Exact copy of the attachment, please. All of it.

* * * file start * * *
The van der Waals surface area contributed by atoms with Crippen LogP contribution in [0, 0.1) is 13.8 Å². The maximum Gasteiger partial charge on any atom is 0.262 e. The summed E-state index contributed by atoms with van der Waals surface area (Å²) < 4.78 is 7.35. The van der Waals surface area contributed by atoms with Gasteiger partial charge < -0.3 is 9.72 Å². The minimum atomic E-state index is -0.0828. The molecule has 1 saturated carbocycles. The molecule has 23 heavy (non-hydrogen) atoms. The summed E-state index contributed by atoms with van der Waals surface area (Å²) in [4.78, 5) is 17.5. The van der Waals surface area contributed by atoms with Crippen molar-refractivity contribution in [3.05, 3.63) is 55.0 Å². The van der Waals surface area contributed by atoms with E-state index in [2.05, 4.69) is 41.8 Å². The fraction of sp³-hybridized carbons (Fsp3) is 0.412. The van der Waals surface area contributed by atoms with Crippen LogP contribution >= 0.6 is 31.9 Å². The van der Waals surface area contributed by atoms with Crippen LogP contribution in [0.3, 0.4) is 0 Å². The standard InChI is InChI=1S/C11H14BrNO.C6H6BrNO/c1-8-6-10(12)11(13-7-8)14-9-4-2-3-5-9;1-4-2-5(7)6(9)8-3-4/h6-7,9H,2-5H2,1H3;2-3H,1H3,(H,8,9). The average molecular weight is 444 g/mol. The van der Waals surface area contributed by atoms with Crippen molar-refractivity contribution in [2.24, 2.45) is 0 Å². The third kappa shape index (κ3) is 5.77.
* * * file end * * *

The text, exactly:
The van der Waals surface area contributed by atoms with Crippen LogP contribution in [0, 0.1) is 13.8 Å². The maximum Gasteiger partial charge on any atom is 0.262 e. The summed E-state index contributed by atoms with van der Waals surface area (Å²) < 4.78 is 7.35. The van der Waals surface area contributed by atoms with Gasteiger partial charge < -0.3 is 9.72 Å². The minimum atomic E-state index is -0.0828. The molecule has 1 saturated carbocycles. The molecule has 23 heavy (non-hydrogen) atoms. The summed E-state index contributed by atoms with van der Waals surface area (Å²) in [4.78, 5) is 17.5. The van der Waals surface area contributed by atoms with Crippen molar-refractivity contribution in [3.05, 3.63) is 55.0 Å². The van der Waals surface area contributed by atoms with E-state index in [2.05, 4.69) is 41.8 Å². The fraction of sp³-hybridized carbons (Fsp3) is 0.412. The van der Waals surface area contributed by atoms with Crippen LogP contribution >= 0.6 is 31.9 Å². The van der Waals surface area contributed by atoms with Crippen LogP contribution in [0.3, 0.4) is 0 Å². The standard InChI is InChI=1S/C11H14BrNO.C6H6BrNO/c1-8-6-10(12)11(13-7-8)14-9-4-2-3-5-9;1-4-2-5(7)6(9)8-3-4/h6-7,9H,2-5H2,1H3;2-3H,1H3,(H,8,9). The average molecular weight is 444 g/mol. The van der Waals surface area contributed by atoms with Crippen molar-refractivity contribution in [2.24, 2.45) is 0 Å². The third kappa shape index (κ3) is 5.77.